Invited into the Light of Diwali

“When everything is lost, and all seems darkness, then comes the new life and all that is needed.” (Joseph Campbell)

Sharing the Light

It all began with the strike of a match in the midst of total darkness. People were waiting anxiously and the excitement was building for that one moment…that moment of “ahhhhhhhhh” when one could breathe out the stress of the past and open to the sheer wonder of the present…the freeing that comes with a new year.

Standing In The Glow

I was thrilled to be asked to photograph Diwali, the Hindu festival of Lights this past Thursday night. It is celebrated every year here in the northern hemisphere between late October and early November, depending upon when the 15th day of the Hindu month, Kartik falls. The festivities go on for typically 4 or 5 days with each day rooted in its own legends and myths and serving to illuminate one’s spirit with the brilliance of joy. At the center of each legend is the victory of good over evil, wisdom over ignorance, light over darkness and hope over despair.

Living With Light Through The Years

Holding Onto The Light

Aartis or devotional hymns are sung eulogizing Goddess Lakshmi with sweets and fruits offered to her. Homes and businesses are illuminated and new clothes are worn as a sign of respect and thanks to the heavens for the attainment of health, wealth, knowledge, peace and prosperity.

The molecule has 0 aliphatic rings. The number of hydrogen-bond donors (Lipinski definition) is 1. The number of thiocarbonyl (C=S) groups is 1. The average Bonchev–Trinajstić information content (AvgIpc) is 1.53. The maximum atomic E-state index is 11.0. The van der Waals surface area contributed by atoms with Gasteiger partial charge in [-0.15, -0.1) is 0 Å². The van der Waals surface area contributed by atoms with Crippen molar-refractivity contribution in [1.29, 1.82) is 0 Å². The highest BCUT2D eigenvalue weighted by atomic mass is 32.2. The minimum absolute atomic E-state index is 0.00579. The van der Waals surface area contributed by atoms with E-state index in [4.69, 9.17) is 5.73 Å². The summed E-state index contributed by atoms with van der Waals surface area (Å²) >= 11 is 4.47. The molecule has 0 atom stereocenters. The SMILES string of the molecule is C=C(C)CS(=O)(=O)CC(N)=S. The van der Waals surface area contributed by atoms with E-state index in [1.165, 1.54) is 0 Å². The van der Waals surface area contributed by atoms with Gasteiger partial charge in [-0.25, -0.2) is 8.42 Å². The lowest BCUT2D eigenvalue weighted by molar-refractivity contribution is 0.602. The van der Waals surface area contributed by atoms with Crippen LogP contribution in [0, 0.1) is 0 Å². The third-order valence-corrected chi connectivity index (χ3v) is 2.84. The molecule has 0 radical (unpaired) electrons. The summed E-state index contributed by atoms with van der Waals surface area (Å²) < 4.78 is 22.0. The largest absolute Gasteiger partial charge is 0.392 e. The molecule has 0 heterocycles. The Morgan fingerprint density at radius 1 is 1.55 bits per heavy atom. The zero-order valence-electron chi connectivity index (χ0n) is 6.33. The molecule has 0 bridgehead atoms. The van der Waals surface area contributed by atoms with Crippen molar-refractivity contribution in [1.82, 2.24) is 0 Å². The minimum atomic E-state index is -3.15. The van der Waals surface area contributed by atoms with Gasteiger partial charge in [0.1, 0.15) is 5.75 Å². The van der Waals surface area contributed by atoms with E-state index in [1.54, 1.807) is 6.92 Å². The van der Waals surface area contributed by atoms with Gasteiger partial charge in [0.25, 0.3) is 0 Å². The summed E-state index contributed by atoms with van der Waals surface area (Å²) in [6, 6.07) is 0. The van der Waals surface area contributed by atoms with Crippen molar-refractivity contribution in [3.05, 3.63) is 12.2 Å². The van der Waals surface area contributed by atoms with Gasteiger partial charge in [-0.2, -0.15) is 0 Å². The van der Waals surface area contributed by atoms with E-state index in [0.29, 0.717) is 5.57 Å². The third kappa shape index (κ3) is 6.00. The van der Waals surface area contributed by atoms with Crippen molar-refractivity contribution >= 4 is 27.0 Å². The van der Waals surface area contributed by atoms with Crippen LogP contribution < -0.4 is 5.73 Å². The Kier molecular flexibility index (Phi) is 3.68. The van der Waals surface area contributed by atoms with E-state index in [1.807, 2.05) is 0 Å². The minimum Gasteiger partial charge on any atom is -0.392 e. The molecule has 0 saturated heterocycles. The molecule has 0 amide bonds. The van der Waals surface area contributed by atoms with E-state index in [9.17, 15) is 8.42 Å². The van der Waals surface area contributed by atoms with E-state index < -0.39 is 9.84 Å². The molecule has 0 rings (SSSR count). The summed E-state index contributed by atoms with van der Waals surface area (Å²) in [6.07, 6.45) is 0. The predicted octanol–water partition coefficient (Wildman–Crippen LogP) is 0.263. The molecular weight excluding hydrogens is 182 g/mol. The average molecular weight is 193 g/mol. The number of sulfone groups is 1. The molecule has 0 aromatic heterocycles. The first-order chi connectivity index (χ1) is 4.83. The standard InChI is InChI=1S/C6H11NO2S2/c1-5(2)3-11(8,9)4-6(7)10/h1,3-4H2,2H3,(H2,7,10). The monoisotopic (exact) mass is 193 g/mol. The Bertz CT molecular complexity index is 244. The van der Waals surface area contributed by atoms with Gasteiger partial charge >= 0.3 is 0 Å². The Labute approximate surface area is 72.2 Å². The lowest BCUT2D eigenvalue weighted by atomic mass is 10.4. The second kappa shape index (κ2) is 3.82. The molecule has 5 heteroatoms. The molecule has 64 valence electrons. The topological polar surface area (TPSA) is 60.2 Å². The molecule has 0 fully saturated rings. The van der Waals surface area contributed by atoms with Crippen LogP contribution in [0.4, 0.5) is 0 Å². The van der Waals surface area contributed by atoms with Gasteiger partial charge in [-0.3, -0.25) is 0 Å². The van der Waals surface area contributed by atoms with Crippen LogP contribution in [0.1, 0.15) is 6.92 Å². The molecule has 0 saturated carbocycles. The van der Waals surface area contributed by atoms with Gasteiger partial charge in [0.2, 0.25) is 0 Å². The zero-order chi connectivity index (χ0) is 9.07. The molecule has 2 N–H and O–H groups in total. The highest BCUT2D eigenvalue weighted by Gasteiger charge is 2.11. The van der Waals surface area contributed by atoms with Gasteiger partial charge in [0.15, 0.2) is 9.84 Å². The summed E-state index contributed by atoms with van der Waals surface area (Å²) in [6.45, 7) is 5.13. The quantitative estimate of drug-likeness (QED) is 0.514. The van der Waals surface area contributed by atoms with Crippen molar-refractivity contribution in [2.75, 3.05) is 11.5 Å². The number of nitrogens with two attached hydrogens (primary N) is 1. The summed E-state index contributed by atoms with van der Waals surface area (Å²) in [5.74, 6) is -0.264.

Passing the Torch from Parent to Child

Families, young and old all gathered around outside the Bharatiya Temple At 7:30, the night sky was totally lit up with brilliant colors surging high into the air, released from their pent up containers. Fireworks ignite that spirit of wonder no matter how many times we see them! According to one belief, the loud explosive sound is the way to let the gods know of the people’s thanks and joy from the earth.

Diwali Festival of Light

While the fireworks were going off overhead, people were passing around sparklers, sharing that dancing, popping light from family to family. It was all such a spirited celebration. Everyone was smiling, hugging and sending along well wishes. This was the first time I had the privilege of attending a Diwali festival and the brilliant joy that each spark gave off was totally enveloping. I loved photographing on this night, even though the exposure and color were challenging, it led to interesting blur, lighting so blown out and brilliant that I just went with it to capture the mood and the essence.

Light and Movement

As Joseph Campbell said,”…then comes the new life and all that is needed.” It is believed that, “Diwali is an opportunity to cultivate and connect with eternal bliss.” On Thursday night, I did!

Synchronistic Ways of the Universe

Sri Lankan Woman in Tea Fields